The Son is the radiance of God’s glory and the exact representation of his being, sustaining all things by his powerful word. After he had provided purification for sins, he sat down at the right hand of the Majesty in heaven. – Hebrews 1:3
I remember studying Shakespeare in a high school language arts class. The first passage I ever read was from Hamlet. I felt like what I was reading was well written, even though I had no idea what it meant. The language was so different from what I was used to. I knew Shakespeare was famous for his work, so I worked hard to understand. What I found was that my understanding was like a muscle. The more I read and worked at it, the easier it was to understand. Eventually, I could read large sections of Hamlet and appreciate the meaning and the masterful literature simultaneously.
Reading the bible is similar to reading Shakespeare. It’s a muscle that you learn to use. Over years of meditation, you begin to have eyes to see the truth of God in the pages of this sometimes confusing text. You learn interpretive skills that enable you to unearth beautiful truths more efficiently. One of those skills is to learn to see the world through ancient Hebrew eyes. Today we are looking at the Hebrew word “Ruah” (Spirit, breath, wind).
God’s Spirit is his animating presence in the universe. He animates us; he animates all things that live and move. For a Hebrew, the same invisible animating force that moves the trees (wind) moves us (breath). At first glance, this may sound like a primitive understanding of life, but is it? The passage above tells us that Jesus “upholds the universe by the word of his power.” Even physicists struggle to understand the most fundamental particles of the universe and how they are animated and sustained. Perhaps the Hebrew perspective of Spirit is more scientifically helpful than we think?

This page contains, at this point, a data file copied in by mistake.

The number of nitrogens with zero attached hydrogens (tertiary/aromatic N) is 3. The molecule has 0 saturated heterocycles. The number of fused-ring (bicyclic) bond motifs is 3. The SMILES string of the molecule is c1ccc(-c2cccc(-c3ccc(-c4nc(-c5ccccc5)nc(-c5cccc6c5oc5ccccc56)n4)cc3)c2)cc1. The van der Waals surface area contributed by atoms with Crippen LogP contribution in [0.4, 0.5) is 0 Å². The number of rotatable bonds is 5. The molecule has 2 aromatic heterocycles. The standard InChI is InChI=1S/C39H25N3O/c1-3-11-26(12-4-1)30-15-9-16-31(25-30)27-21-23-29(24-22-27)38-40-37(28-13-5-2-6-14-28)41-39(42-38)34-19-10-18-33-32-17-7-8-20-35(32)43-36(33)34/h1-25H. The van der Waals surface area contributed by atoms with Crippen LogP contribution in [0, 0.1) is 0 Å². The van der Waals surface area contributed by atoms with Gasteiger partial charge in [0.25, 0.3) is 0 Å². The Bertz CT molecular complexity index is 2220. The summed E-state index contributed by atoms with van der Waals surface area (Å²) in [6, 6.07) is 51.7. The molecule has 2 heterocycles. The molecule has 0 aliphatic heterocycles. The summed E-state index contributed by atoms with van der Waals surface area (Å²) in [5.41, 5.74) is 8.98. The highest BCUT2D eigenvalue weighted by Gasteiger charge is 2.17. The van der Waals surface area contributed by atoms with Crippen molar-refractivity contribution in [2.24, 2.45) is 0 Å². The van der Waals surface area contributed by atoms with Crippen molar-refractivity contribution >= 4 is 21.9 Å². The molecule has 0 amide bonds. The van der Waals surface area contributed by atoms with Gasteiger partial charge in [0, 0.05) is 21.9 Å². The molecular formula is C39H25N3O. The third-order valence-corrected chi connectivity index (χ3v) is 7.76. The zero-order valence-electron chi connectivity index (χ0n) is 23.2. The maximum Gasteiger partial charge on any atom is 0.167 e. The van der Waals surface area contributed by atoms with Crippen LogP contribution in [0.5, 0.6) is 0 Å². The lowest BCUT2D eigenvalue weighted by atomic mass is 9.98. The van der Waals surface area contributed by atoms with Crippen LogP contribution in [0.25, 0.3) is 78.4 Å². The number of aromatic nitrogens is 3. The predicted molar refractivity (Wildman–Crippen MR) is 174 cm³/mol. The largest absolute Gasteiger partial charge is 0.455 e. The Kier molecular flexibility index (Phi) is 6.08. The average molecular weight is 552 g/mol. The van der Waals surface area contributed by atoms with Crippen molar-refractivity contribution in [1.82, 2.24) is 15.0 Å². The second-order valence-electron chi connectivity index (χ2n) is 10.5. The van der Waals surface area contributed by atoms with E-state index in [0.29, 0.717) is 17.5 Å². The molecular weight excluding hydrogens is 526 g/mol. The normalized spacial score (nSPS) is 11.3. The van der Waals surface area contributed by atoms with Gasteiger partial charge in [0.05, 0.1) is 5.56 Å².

God’s Spirit animates the world around us. He animates you and me. Without breath, there is death. Without Spirit, there is death. Stop right now to take a deep breath. That breath of oxygen that keeps you alive and moving is, in one sense, God’s Spirit sustaining you. Take another breath and thank him for life. This Spirit that sustains life itself, desires to animate your life in a way that brings restoration to the world. Perhaps you can practice a spiritual discipline of breath prayer. As you breathe in, ask God to fill you with His animating strength. As you exhale, breathe out all lethargy, indifference, and brokenness.
Choosing an undistracted rhythm of prayer in solitude is key to connecting with a God who is unseen. And the result of this intentional rhythm is delighting God’s heart as well as tasting sweet delight in it too. But rhythms of intentional private prayer don’t find their way into our life automatically. Often it takes choosing a particular place to pray and create space for this intentional rhythm. Where can you hide away today to pray to your Father who is unseen?